BECK index

Spanish Conquest 1492-1580

by Sanderson Beck

Columbus and the Caribbean
Caribbean and Panama 1500-21
Cortes in Mexico 1519-28
Mexico 1528-1580
Central America and Caribbean 1521-80
Cabeza, Coronado, Soto, and Menendez
Pizarros and Peru 1532-80
New Granada 1525-80
Southern South America to 1580
Las Casas on the Spanish Conquest

This chapter has been published in the book America to 1744. For ordering information please click here.

Columbus and the Caribbean

Mayans, Toltecs, Aztecs, and Incas

Cristobal Colon (Christopher Columbus), whose name means "Christ-bearing colonizer," was born near Genoa in 1451. He became a sailor, navigator, captain, and mapmaker, and after 1480 he dedicated his life to the audacious venture of leading an expedition to explore eastern Asia by sailing west. His proposal was rejected by the Royal Commission of Portuguese king Joao II (r. 1481-95) because they were exploring the route around Africa; also they believed that his estimate of the distance to Japan by going west was much too short. His brother Bartolomé Colon appealed to England's Henry VII without success. Finally in 1492 after the Spanish had defeated the Moors at Granada and expelled them and the Jews from Spain, King Fernando (Ferdinand) and Queen Isabel agreed to finance the bold venture.

Three ships left Palos, Spain on August 3, 1492 and departed from Gomera in the Canary Islands on September 6. Columbus told his crew they were going shorter distances than his own estimate so that they would not be so afraid; but modern scholars have calculated that his false reports were actually more accurate than his own estimates. On October 10 the crews resisted going any further west; but Columbus promised them he would turn back if they did not see land in three days. Two days later they landed on an island he called San Salvador, where they found a few naked Tainos (Arawaks). Taino means "peace" or "friend." Columbus wanted to win them over to the Christian faith and gave them red caps, glass beads, and hawks' bells, for which they received cotton, parrots, and wooden spears in exchange. The natives had no iron, and one cut himself handling the wrong end of a sword. Columbus observed that they were intelligent and believed they would be good Christians and servants. Noticing a golden ornament worn on a nose, he tried to ask them where they found the gold. Columbus forbade his crew from taking things of value from them. On October 14 he took seven of them with him to learn his language, and he wrote in his logbook that fifty of his men could easily subjugate them.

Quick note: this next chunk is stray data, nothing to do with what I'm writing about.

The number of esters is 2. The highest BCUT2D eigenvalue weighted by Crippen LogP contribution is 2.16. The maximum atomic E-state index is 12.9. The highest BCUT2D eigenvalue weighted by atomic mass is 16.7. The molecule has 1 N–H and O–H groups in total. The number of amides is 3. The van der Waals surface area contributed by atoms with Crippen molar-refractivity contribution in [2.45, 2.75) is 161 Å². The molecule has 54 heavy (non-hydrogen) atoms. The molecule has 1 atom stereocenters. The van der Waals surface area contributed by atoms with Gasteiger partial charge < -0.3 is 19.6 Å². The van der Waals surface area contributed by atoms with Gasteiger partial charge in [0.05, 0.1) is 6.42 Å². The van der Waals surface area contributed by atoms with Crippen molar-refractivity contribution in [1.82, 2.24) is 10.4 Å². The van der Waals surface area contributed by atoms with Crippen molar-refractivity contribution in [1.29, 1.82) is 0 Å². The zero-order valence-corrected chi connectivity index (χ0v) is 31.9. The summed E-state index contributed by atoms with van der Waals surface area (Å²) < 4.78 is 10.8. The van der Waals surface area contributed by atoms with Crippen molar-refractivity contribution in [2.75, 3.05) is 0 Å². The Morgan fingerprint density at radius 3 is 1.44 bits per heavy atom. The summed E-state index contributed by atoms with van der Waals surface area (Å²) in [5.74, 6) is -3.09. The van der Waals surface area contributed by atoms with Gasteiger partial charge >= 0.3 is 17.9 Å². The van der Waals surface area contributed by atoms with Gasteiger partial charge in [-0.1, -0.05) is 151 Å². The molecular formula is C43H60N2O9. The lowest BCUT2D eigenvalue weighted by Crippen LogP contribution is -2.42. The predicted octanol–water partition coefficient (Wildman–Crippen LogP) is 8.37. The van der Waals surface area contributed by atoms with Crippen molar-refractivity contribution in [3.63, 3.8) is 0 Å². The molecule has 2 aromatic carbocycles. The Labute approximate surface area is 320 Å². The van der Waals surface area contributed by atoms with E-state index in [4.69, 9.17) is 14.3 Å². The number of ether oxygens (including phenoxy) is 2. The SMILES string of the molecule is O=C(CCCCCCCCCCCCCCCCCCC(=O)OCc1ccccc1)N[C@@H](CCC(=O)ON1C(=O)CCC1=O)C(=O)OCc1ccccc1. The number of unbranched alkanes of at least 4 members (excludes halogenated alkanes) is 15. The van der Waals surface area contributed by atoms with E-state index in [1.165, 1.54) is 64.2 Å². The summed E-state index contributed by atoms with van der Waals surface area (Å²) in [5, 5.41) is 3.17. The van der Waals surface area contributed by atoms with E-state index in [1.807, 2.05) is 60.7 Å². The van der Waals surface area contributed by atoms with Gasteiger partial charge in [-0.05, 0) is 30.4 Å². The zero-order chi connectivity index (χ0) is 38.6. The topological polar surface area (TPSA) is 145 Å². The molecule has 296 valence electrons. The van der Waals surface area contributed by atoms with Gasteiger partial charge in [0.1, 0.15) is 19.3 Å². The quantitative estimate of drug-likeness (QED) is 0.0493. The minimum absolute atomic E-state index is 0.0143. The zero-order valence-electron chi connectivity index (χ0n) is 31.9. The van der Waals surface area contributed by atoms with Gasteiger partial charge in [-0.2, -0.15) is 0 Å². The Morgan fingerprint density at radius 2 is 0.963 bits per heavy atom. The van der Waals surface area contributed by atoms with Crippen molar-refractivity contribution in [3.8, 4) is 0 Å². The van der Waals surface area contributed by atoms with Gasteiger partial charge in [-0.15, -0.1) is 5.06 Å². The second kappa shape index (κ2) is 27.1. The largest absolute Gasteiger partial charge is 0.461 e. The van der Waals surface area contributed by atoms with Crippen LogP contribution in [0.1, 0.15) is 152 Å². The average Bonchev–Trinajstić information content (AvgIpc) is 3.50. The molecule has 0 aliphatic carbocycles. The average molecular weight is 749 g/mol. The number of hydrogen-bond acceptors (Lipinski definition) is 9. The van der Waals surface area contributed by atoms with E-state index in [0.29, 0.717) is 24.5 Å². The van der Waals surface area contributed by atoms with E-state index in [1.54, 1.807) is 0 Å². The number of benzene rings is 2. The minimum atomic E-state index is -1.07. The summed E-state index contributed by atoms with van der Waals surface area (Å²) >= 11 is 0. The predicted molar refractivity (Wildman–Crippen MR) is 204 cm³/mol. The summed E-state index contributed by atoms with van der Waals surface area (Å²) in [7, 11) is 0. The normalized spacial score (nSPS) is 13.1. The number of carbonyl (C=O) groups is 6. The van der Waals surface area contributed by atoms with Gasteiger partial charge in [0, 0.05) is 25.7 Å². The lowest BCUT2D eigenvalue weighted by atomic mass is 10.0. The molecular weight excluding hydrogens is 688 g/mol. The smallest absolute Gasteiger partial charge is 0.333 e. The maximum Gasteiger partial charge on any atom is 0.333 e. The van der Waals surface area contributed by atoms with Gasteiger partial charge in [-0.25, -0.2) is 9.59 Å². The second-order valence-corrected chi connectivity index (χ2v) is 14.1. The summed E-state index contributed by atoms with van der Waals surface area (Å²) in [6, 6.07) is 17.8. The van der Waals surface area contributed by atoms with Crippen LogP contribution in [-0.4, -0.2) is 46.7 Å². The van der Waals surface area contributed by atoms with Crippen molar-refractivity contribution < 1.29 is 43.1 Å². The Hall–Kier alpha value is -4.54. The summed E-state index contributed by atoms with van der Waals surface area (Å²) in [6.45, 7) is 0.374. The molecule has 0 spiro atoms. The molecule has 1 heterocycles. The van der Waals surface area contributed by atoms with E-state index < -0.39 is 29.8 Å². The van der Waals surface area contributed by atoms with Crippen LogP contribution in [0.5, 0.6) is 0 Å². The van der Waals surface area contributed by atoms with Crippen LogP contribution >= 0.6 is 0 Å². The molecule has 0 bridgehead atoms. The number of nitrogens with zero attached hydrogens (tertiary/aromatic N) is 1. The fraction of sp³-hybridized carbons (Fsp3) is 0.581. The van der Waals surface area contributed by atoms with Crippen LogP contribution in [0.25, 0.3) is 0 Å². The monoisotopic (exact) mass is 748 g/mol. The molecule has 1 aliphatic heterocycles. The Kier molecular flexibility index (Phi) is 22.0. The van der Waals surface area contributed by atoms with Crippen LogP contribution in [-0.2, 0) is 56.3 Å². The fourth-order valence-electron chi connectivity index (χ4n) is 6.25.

Columbus explored and claimed many islands. Some women wore a piece of cotton over their genitals, but most were naked. Many inhabitants ran away when they saw the Spaniards coming. From Cuba they took a dozen people, including a man who wanted to be with his family. On November 21 Captain Martin Alonzo Pinzon took his ship Pinta to search for gold. Columbus named the large island of Haiti Española (Hispaniola). After one of their interpreters told the fleeing natives that the Christians had come from the sky, they were given hospitality. The local cacique (chief) Guacanagari was carried in a litter and shared with his tribe the food they gave him. On December 24 while Columbus was resting, his flagship Santa Maria was wrecked on a reef; but the natives helped his men salvage all they could. Columbus named the new settlement Navidad, and 39 of his men volunteered to stay there while he returned to Spain. Efforts were being made to find gold, and they were warned about the aggressive Caribs, whom they believed were cannibals. Columbus took over the Niña and met up with Martin Pinzon, who denied he had been collecting gold. Before they departed, a group of Indians charged seven Spaniards, who wounded two of them before the fifty-five natives fled.